The tranquil Oak Flat Highlands are in the heart of Arizona. With its beautiful peaks and forests, it’s a popular spot for campers, hikers, and rock climbers.
Above all, it is the center of the religion of the San Carlos Apache tribe, a place of devotion where their gods dwell and where they still perform traditional ceremonies.
But it’s now at the center of a dispute between the tribe and FTSE 100 giant Rio Tinto. It’s also becoming an acid test for the mining company’s claims that it is determined to respect sacred sites.
Wendsler Nosie Sr. of Apache Stronghold — a coalition of Apache and non-Apache supporters bringing the case — describes it as the “holiest place where we connect with our Creator, our faith, our families and our country.” .
Clash: Apache Fortress’ Wendsler Nosie fights Rio Tinto and BHP
He says: “It is a place of healing that was sacred to us long before the Europeans arrived on this continent.”
Members of the tribe famously led by Geronimo in the 19th century have referred to him as their equivalent of Mount Sinai, describing rock paintings and carvings as the footprints and spirits of their ancestors.
In 1955, President Eisenhower signed an executive order prohibiting mining in Oak Flat, located in the Tonto National Forest 60 miles from the state capital of Phoenix.
But since 2004 there has been a bitter struggle by Rio Tinto and fellow miner BHP – through their joint venture Resolution Copper – against the locals for access to the metal that lies beneath Oak Flat.
The project is now said to be at the center of a battle in the Supreme Court that threatens to tarnish Rio’s already damaged reputation.
The company was the target of global outrage after two years ago it blew up two 46,000-year-old sacred Aboriginal caves in Western Australia to expand a lucrative iron ore mine, despite knowing of their archaeological and religious value.
The destruction led to a parliamentary inquiry in Australia, a reassessment of inheritance laws and an eviction of the boardroom – which included then-Chairman Jean-Sebastien Jacques.
Pay tribute: The Apache tribe was led by Geronimo in the 19th century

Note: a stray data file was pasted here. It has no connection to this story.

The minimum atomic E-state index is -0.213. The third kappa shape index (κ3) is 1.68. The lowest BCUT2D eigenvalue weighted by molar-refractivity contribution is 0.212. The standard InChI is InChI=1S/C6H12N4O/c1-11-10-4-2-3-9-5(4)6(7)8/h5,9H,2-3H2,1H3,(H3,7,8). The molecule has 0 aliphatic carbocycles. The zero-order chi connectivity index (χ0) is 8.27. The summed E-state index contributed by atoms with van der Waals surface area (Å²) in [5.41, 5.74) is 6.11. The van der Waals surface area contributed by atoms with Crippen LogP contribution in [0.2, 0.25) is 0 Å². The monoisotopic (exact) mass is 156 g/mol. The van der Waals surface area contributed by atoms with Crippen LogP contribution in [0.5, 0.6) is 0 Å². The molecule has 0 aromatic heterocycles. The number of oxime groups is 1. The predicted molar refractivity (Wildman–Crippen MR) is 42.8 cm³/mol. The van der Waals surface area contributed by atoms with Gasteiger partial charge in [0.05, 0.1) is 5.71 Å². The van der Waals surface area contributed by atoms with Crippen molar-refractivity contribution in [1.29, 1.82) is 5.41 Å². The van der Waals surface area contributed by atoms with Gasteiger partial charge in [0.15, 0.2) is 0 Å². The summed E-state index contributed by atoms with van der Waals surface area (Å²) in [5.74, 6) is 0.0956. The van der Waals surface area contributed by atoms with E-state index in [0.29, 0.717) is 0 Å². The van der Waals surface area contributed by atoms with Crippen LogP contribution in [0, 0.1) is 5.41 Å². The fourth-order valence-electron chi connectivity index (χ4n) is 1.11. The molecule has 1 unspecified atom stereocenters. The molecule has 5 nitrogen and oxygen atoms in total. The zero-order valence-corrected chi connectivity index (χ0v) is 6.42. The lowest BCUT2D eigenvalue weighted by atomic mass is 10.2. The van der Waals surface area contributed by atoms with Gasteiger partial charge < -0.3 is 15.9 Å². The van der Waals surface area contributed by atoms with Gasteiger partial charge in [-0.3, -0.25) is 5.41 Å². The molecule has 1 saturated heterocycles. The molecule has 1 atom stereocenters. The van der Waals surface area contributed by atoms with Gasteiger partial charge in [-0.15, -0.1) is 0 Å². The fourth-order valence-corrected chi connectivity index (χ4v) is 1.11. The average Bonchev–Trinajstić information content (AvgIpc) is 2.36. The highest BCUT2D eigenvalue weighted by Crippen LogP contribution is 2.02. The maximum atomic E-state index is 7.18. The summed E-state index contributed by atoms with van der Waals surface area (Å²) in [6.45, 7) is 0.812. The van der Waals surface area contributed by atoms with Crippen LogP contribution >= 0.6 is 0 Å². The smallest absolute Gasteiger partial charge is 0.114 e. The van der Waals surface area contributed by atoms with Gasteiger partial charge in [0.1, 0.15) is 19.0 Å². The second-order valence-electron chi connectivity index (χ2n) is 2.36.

Chairman Simon Thompson promised the company would “never again” destroy sacred sites, and new boss Jakob Stausholm has made it his mission to investigate toxic culture and practices.
But the plight of the Apache tribe appears to be in direct conflict with these goals.
Resolution Copper says the proposed mining method could result in a nearly two-mile-wide crater at Oak Flat and could devastate the land.
Roger Featherstone, director of the Arizona Mining Reform Coalition’s campaign group, says: “One cannot forget Rio Tinto and BHP, both pledged to the world that they would never again allow the destruction of an Indigenous sacred site after Rio Tinto destroyed sacred rock shelters in Australia blew up a mine expansion – Resolution Copper’s mine plan would do just that.’
Locals also insist that the massive amount of waste and water required for the project could endanger the state’s resources.
Adds Featherstone, “With Arizona in the midst of its worst drought in 1,200 years, there is not enough water for this project unless farmers, communities, our public lands and other industries give up water to make it possible.” ”
Resolution Copper’s attempt to take possession of the land involved a complicated legal process that depended on a land swap with the National Forestry Service. This was waived under the Trump administration in January 2021.
The Apache tribe immediately filed an injunction to halt the project altogether, saying it would interfere with their freedom of religion. In June, a federal court rejected that injunction 2-1 – with dissenting judge Marsha Berzon calling the conclusion “preposterous.”
However, the controversial land swap is dormant and still the subject of a federal investigation. Meanwhile, the Supreme Court appeal, expected to be filed next month, will again argue that Apache religious freedom is being destroyed by the mining plans. The case is between the Apache stronghold and the US government – but Rio could be called as a witness. Luke Goodrich, vice president and senior counsel of the Apache legal group Becket Law, said: “In terms of law, principles and common sense, this is one of the easiest cases I’ve ever worked on.
“Legally, for the Apaches themselves, it’s a matter of life and death, it’s a matter of whether their tribe could continue as a people for centuries.”
A Rio spokesman said the company has already scaled back its plans, excluding some sensitive areas. Rio added: “We respect the sovereignty of tribal communities. Resolution Copper is committed to preserving Native American cultural heritage, building partnerships and bringing lasting benefits to our communities.’
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Mining giant Rio Tinto is hit by a lawsuit over the sacred Apache site
Source link Mining giant Rio Tinto is hit by a lawsuit over the sacred Apache site